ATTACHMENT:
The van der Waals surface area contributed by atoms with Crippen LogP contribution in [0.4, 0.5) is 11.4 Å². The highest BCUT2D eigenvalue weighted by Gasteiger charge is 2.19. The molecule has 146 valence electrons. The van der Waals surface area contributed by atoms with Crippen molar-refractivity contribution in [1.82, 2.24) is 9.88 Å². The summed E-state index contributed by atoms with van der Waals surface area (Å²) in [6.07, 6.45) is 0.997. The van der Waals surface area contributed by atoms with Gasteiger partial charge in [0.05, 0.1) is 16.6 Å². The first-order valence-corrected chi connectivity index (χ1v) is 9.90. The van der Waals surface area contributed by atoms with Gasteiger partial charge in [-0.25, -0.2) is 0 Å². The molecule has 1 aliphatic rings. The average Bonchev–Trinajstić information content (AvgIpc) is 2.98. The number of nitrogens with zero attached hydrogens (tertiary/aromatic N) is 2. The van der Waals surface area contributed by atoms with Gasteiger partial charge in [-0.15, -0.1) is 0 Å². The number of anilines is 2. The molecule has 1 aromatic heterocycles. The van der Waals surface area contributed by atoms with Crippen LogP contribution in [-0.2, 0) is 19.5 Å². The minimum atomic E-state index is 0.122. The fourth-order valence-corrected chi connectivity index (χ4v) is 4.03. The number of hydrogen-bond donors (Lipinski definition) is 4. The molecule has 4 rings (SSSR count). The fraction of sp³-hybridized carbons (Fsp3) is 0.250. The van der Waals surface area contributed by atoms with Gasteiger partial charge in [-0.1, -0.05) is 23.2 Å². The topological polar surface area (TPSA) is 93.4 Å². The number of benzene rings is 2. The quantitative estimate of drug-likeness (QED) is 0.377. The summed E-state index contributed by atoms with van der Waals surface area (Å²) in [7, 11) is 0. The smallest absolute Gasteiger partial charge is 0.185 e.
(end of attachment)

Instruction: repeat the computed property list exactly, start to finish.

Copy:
The van der Waals surface area contributed by atoms with Crippen LogP contribution in [0.4, 0.5) is 11.4 Å². The highest BCUT2D eigenvalue weighted by Gasteiger charge is 2.19. The molecule has 146 valence electrons. The van der Waals surface area contributed by atoms with Crippen molar-refractivity contribution in [1.82, 2.24) is 9.88 Å². The summed E-state index contributed by atoms with van der Waals surface area (Å²) in [6.07, 6.45) is 0.997. The van der Waals surface area contributed by atoms with Gasteiger partial charge in [0.05, 0.1) is 16.6 Å². The first-order valence-corrected chi connectivity index (χ1v) is 9.90. The van der Waals surface area contributed by atoms with Gasteiger partial charge in [-0.25, -0.2) is 0 Å². The molecule has 1 aliphatic rings. The average Bonchev–Trinajstić information content (AvgIpc) is 2.98. The number of nitrogens with zero attached hydrogens (tertiary/aromatic N) is 2. The van der Waals surface area contributed by atoms with Gasteiger partial charge in [-0.15, -0.1) is 0 Å². The number of anilines is 2. The molecule has 1 aromatic heterocycles. The van der Waals surface area contributed by atoms with Crippen LogP contribution in [-0.2, 0) is 19.5 Å². The minimum atomic E-state index is 0.122. The fourth-order valence-corrected chi connectivity index (χ4v) is 4.03. The number of hydrogen-bond donors (Lipinski definition) is 4. The molecule has 4 rings (SSSR count). The fraction of sp³-hybridized carbons (Fsp3) is 0.250. The van der Waals surface area contributed by atoms with Gasteiger partial charge in [-0.1, -0.05) is 23.2 Å². The topological polar surface area (TPSA) is 93.4 Å². The number of benzene rings is 2. The quantitative estimate of drug-likeness (QED) is 0.377. The summed E-state index contributed by atoms with van der Waals surface area (Å²) in [7, 11) is 0. The smallest absolute Gasteiger partial charge is 0.185 e.